Muslim Conversion Stories are Powerful Tools in Evangelism, says Islam Scholar in Jenkins Center Lecture
Alienation from family and friends is a real threat to those who leave Islam, scholar David Bertaina said at the Jenkins Center’s academic lectures held February 11–12.
Bertaina equipped the Southern Seminary community to reach their Muslim neighbors by surveying and drawing application from historic examples of Muslim converts to Christianity. Bertaina is professor of history at the University of Illinois Springfield.
“Anyone who converts to Christianity is going to be giving up a number of resources in their life,” Bertaina said. “They're going to be feeling that they need somebody to be there for them.”
Learning from past Muslim conversion stories can help Christians relate better to converts out of Islam. The apostle Paul’s Damascus Road experience provided one of the perfect templates for conversion. But conversions, especially from Islam, are often more complicated, said Bertaina.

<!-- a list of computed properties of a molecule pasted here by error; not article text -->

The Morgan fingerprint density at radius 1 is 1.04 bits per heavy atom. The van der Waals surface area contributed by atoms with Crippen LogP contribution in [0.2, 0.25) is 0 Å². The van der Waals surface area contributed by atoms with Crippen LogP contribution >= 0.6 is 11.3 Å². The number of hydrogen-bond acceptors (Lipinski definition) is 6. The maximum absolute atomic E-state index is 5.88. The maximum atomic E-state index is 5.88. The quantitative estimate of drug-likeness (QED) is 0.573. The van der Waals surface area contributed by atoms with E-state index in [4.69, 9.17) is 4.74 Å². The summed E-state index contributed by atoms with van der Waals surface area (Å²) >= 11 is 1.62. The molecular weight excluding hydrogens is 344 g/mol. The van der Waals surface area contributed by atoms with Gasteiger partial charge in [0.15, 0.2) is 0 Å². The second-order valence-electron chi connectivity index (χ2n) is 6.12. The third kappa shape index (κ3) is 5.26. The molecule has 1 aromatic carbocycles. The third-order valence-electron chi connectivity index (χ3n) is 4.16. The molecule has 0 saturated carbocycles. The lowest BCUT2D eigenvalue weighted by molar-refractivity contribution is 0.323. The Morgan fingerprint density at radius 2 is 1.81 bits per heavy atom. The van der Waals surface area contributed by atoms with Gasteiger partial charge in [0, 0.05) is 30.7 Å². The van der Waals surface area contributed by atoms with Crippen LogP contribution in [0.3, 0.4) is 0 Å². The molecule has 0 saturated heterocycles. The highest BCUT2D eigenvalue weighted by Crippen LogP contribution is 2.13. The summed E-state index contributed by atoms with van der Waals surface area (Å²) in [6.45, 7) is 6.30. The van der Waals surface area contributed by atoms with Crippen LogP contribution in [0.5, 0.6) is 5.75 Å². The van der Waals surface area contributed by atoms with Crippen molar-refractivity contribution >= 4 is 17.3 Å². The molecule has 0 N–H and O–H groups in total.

“For someone who converts, that doesn't mean, ‘well, I'm a Christian, that's the end of it.’ No, they have to live with implications with their family,” Bertaina said. “They have to live with implications with their friends and with their community.”
A prominent convert Bertaina noted was Abd al-Masih—a ninth-century Muslim convert who participated in raids against Christianity before he became a monk and eventually faced martyrdom.
“When he was on a trip, one of his former fellow raiders saw him looking like a Christian and said, ‘wait, I remember you, what are you doing?’” Bertaina said. “He was brought to the local authorities, and they said that he must reconvert. According to Islamic law, there was no other option. When he refused to come back to Islam, the local governor had him beheaded.”
Stories like Abd al-Masih’s are beneficial for Christians because they help anticipate the types of questions many Muslims ask and the importance of understanding the potential consequences of leaving Islam.
“We need to be open to people and be aware of when they are in crisis,” Bertaina said. “If there's somebody of another faith who's having questions, it's a great opportunity to ask them to open up.”
Bertaina pointed to the importance of a Christian’s daily witness to their Muslim friends and neighbors. As many conversions from church history show, “lived Christianity” is a powerful testimony to the truthfulness of the gospel.
“You can provide an experience of lived Christianity,” said Bertaina. “That's going to increase the opportunity for someone to consider what Christianity is all about. Because it's not just about a book, it's about a person.”